According to Josh: “We plan based on how much time we have, and when the deadline approaches, we start to make Choices and Trade-offs to do what must be done to complete the task by the deadline.”
Parkinson’s Law is best used as a hypothetical question. Ask yourself the question: What would it look like if you finished the project on a very short deadline? If you had to finish a huge project in a day, how would you go about doing it? If you take time to answer the question, you’ll discover techniques or approaches you can use to get the work done in less time.
Setting a deadline for projects or important tasks which by default don’t have one, can get you where you want to be much faster. So just remember Parkinson’s Law: “if you don’t set a limit on your available time, your work will expand to fill it all.”
5. Setting goals
And the final big idea is to set Positive, Immediate, Concrete and Specific (PICS) goals. So how does that look like? If you have a goal like “I want to start a business/finish my degree, etc.!. Try to be as specific about that goal as possible by trying to answer questions like: Where? When? and Why?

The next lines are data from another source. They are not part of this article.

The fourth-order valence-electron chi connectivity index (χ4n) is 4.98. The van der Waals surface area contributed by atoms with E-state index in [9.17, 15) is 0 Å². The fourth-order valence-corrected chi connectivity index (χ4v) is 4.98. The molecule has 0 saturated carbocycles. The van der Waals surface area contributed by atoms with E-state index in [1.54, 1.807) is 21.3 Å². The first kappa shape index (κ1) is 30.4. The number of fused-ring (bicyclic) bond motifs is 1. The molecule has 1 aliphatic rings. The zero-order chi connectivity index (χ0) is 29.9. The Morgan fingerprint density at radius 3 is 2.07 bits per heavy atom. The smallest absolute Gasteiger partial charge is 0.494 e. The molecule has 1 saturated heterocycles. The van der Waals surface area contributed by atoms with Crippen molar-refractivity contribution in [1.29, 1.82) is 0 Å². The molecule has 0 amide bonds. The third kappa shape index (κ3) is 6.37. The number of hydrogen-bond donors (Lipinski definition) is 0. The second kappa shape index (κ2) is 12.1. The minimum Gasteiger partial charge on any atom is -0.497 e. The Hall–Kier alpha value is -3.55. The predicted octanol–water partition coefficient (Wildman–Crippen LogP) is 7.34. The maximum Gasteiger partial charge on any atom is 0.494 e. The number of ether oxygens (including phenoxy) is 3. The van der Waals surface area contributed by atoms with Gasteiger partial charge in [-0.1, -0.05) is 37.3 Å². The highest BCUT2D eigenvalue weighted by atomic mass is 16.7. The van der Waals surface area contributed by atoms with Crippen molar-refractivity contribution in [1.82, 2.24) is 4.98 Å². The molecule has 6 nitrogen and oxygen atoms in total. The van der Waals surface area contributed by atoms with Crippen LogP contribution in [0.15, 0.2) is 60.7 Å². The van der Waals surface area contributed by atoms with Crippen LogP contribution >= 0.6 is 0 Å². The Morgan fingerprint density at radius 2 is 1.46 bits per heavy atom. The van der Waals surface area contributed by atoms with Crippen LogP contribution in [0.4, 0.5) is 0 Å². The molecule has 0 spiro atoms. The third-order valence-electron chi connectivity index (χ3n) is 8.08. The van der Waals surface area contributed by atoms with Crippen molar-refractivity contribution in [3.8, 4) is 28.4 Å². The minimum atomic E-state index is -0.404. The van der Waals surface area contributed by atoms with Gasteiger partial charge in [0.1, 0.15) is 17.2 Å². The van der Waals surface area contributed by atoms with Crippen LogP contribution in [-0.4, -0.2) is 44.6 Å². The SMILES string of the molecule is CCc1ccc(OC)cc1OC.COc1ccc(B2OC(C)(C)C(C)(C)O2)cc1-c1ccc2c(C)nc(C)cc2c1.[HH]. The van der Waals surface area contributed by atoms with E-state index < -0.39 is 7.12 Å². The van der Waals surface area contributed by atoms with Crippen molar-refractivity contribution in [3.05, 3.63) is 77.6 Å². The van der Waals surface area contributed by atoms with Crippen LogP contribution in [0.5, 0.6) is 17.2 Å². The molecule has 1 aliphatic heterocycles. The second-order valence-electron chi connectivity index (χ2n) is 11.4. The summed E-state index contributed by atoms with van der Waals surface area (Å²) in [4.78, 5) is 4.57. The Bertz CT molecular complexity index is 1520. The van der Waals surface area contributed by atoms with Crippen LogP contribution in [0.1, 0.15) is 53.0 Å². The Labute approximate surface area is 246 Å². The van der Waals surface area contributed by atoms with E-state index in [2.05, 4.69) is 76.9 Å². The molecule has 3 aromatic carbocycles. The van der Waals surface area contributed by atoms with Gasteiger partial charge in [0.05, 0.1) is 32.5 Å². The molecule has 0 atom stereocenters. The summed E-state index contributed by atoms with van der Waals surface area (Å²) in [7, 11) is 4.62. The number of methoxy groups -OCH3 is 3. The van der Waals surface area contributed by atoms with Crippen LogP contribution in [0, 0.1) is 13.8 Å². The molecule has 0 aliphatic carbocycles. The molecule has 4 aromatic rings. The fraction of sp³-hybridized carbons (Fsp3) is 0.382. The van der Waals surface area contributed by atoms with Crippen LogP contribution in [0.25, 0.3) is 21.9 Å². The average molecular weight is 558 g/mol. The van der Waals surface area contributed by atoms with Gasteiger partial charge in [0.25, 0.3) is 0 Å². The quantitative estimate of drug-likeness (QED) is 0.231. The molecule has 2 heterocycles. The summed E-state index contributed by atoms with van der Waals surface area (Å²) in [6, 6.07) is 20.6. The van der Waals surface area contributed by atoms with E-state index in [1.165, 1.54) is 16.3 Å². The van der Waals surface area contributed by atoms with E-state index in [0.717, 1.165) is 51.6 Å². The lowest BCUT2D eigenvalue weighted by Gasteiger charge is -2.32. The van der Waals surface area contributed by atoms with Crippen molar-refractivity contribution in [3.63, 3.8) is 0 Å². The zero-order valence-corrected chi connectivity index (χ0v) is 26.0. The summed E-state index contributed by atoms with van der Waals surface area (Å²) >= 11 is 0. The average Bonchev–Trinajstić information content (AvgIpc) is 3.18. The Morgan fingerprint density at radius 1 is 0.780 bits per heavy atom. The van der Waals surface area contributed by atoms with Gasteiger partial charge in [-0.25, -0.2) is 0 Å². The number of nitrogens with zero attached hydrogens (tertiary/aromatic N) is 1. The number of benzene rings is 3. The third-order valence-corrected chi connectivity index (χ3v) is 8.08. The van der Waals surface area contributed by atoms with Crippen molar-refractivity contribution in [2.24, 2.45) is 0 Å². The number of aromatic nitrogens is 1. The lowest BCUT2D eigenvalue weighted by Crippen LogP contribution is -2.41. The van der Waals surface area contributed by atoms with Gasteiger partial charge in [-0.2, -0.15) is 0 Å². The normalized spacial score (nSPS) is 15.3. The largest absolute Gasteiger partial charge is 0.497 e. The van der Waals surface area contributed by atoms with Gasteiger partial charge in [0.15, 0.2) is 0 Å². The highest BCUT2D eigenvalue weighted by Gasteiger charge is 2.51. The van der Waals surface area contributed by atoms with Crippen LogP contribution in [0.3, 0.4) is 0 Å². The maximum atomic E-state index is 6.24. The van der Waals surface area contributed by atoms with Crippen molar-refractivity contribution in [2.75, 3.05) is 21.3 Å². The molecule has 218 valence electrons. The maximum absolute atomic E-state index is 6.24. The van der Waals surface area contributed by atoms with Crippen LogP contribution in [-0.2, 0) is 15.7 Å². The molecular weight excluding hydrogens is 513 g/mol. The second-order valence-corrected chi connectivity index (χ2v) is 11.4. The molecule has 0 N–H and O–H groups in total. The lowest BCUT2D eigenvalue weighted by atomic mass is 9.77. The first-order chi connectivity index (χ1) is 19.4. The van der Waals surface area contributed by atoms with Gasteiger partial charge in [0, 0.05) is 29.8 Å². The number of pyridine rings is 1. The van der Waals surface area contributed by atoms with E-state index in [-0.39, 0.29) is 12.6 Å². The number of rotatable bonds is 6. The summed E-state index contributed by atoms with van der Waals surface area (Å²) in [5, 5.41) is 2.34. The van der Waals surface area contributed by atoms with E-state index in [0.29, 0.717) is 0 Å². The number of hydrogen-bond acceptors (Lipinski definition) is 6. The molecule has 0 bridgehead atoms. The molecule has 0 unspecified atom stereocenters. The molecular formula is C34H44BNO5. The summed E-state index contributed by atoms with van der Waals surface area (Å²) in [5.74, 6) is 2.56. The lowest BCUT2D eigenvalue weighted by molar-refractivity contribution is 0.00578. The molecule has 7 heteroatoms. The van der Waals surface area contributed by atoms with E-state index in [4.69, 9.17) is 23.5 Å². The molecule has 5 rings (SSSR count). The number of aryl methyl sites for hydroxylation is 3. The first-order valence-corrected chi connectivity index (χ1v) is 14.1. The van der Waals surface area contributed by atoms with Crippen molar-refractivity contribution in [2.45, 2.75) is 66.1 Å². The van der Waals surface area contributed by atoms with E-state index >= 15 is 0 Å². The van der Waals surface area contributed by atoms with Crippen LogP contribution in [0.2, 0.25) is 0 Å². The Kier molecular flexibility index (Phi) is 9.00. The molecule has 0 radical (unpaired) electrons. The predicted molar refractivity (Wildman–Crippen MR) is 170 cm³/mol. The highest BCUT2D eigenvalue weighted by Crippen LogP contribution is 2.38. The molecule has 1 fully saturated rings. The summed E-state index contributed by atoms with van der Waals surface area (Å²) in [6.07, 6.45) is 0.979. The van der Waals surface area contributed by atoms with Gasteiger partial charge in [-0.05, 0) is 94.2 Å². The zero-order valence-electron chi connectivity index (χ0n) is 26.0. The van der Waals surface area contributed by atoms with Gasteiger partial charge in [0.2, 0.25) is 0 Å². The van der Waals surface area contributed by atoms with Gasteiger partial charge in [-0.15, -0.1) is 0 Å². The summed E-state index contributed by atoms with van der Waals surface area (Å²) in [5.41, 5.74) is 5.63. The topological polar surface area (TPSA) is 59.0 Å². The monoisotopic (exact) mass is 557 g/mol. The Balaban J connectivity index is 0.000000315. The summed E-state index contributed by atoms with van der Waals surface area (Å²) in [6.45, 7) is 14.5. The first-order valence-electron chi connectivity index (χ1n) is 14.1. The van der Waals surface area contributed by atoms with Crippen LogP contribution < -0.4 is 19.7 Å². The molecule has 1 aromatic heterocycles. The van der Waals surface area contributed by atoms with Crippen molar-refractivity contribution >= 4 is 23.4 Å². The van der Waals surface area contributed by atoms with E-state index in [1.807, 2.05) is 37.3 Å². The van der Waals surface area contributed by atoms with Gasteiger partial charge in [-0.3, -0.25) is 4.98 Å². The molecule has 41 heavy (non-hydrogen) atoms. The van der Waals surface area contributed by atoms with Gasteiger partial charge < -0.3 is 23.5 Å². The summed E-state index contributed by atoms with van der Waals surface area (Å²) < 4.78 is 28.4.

So here’s my example: By the end of this year I want to publish at least 12 videos on my channel to keep my resilience even when my motivation is lacking.
Find a goal that is in your Locus of Control. For example, I didn’t say how many subscribers I want to reach because I have no influence over the number of people who find and subscribe to my channel. But what I have control over is the work I put into growing the channel by uploading regularly.
If you don’t have clear goals, you’re making it difficult for your mind’s automatic planning systems to find ways to get what you want. Therefore, setting goals is key. Well-formed goals achieve two things: they help with visualization, making what you want look achievable, and motivating you to do the work to achieve it. A goal is no more than a statement that clarifies what you want to accomplish. A clear goal makes it easy for your brain to find solutions for achieving your goal.
Not convinced yet? Maybe this quote from the book by Steve Pavlina will help: “Setting a vague goal is like walking into a restaurant and saying ‘I’m hungry. I want some food.’ You’ll stay hungry until you order something.”
Final thoughts & Animated Video
Alright these were my top 5 productivity tips from The Personal MBA by Josh Kaufman. If you’re interested in the book, just click on the button below.
Let me know down in the comments section below what productivity tricks help you the most when you feel distracted and unmotivated. As promised, you can also find my animated book review here:
Kaufman, J. (2010). The Personal MBA: Master the Art of Business. Portfolio. https://geni.us/9voSPUA